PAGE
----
Lee then said, "Go with the Probation Officer," and Gomez left through a door in the back of the courtroom.
Following the sentencing, Millard Farmer stated that the civil suit against Gomez continues and that he intends to collect on Thompson's behalf. Speaking of Gomez, Farmer said, "We're out to de-habilitate him. because he's a thief.'
Family members were upset that Gomez' punishment had not been harsher.
Scott Thompson said, "I'm disappointed. I think he got off easy. You've seen those bumper stickers that say 'I love my country but I don't trust my government?' That's how I feel right now. I'm heartbroken. I've spent 5 years of my life fighting this thing. I know the judge and the DA did what they could, but it's not enough."
Donna Thompson Milliken said, "It was what I expected, but not what I hoped for. But I'm glad I got to say what I did," she added. "And I'm glad he was there to hear it."
Pete Skandalakis said he understood the family's frustration but felt there was nothing more his office could do given the evidence they had. "His conduct was reprehensible," Skandalakis said, "but we had to confine our case to what we were able to prove beyond a reasonable doubt. It's obvious Thompson received negligent care, but there are no other charges pending; and based on interviews so far, there are no other criminal charges we could bring."
Skandalakis added, "I take no satisfaction in having prosecuted someone who once worked for me."
One of the last people to leave the courtroom was Gary Wayne Thompson. Asked how he felt about the verdict, Thompson said, "It's like being slapped around. Ain't no way to make it feel good 'til I hear the bars slamming shut."

Mark Gomez - Coweta County

Below is an easy to use set of links that will help you to understand the evil committed by Mark Andrew Gomez, a former lawyer from Newnan Georgia

Rico Complaint

Newnan Times - second story down by Winston Skinner

U.S. Supreme Court August 2, 2004 Decision - Scroll to bottom

Newnan Times - GBI probe of missing money continuing - scroll down in second story

Newnan Times Article copied on Millard Farmers site

Mark Gomez

Mark A. Gomez - Newnan Lawyer - former that is

Read the Rico complaint against Mark A. Gomez brought by Atlanta attorney Millard Farmer:

Mark Andrew Gomez - Newnan Coweta Attorney

Below are links that will lead you to pages that tell the true character of Mark Andrew Gomez. Mark Gomez was an attorney in Newnan, Georgia located in Coweta County, Georgia. He served as a lawyer in Newnan, Coweta County.
Judicial/Attorney Misconductin State of Georgia - He made the list!

Read what the U.S. Supreme Court said about Mark Gomez :

Mark Andrew Gomez, of Newnan, Georgia, having been suspended from the practice of law in this Court by order of April 19, 2004; and a rule having been issued and served upon him requiring him to show cause why he should not be disbarred; and the time to file a response having expired;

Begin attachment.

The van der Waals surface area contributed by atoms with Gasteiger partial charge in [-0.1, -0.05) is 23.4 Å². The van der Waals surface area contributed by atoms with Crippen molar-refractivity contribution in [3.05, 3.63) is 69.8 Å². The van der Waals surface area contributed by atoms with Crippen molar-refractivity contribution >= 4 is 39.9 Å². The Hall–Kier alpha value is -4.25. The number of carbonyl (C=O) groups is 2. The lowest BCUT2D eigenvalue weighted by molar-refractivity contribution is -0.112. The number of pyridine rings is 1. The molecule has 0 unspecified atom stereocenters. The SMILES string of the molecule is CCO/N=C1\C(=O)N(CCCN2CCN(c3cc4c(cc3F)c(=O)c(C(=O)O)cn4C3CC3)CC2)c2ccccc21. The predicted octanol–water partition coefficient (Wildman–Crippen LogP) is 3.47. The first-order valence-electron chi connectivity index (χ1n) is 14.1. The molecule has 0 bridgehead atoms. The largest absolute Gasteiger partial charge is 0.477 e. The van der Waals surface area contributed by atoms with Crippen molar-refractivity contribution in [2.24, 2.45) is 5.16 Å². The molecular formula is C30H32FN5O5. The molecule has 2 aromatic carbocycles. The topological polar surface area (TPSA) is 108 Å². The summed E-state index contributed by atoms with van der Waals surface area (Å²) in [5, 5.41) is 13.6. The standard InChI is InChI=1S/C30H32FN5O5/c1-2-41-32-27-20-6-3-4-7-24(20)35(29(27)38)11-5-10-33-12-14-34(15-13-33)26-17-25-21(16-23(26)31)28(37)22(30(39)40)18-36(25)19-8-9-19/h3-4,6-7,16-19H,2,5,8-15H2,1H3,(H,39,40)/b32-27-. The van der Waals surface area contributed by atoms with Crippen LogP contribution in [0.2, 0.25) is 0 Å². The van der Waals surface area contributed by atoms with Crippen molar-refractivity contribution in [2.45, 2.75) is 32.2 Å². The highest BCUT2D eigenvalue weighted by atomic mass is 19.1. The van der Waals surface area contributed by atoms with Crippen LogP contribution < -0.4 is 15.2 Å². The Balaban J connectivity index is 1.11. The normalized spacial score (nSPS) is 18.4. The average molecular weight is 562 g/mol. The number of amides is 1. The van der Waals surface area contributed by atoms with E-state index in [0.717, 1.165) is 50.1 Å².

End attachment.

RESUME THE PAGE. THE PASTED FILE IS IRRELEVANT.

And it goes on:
It is ordered that Mark Andrew Gomez is disbarred from the practice of law in this Court.

Story below is from the Newnan Times Herald 5/8/01
Court OKs lawyer's license surrender
Published 5/8/01
Assistant News Editor

The petition of Mark Andrew Gomez to voluntarily surrender his law license has been accepted by the Georgia Supreme Court.
Gomez, who practiced law in Newnan for several years, pleaded guilty in February to stealing and misusing funds belonging to Gary Wayne Thompson. Gomez served as legal guardian for Thompson, who suffers from a permanent brain injury, for several years starting in 1995.
Court paperwork in a civil suit pending against Gomez lists missing or wasted funds totalling $225,364.
In an April 30 decision, the Georgia Supreme Court accepted Gomez's petition to surrender his license. "In the petition, Gomez admits that he knowingly, freely and voluntarily entered a plea of guilty to a single count of the criminal offense of theft by conversion, a felony violation of the Criminal Code of Georgia," the ruling stated.
Gomez's conviction on that charge violates one of the rules of the State Bar of Georgia. "The maximum penalty for a violation" of that rule "is disbarment," the high court ruling stated.
"We have reviewed the record and agree to accept Gomez's petition for the voluntary surrender of his license. Accordingly, the name of Mark Andrew Gomez is hearby removed from the rolls of persons entitled to practice law in... Georgia," the justices ruled.
Under the ruling, Gomez was reminded to notify all clients in a timely manner "of his inability to represent them" and "to take all actions necessary to protect their interests," the ruling stated. Evidence of such action must be provided to the Georgia Supreme Court.
All of the justices concurred in the ruling.
Allegations about misuse of Thompson's funds and mistreatment of Thompson first were made public more than a year before Gomez entered his plea earlier this year. When the allegations first were raised, Gomez categorically denied any wrongdoing.
District Attorney Peter Skandalakis noted Monday that his office did not recommend a sentence when Gomez entered his plea, although his office did negotiate the surrender of Gomez's bar license as a part of the plea negotiations.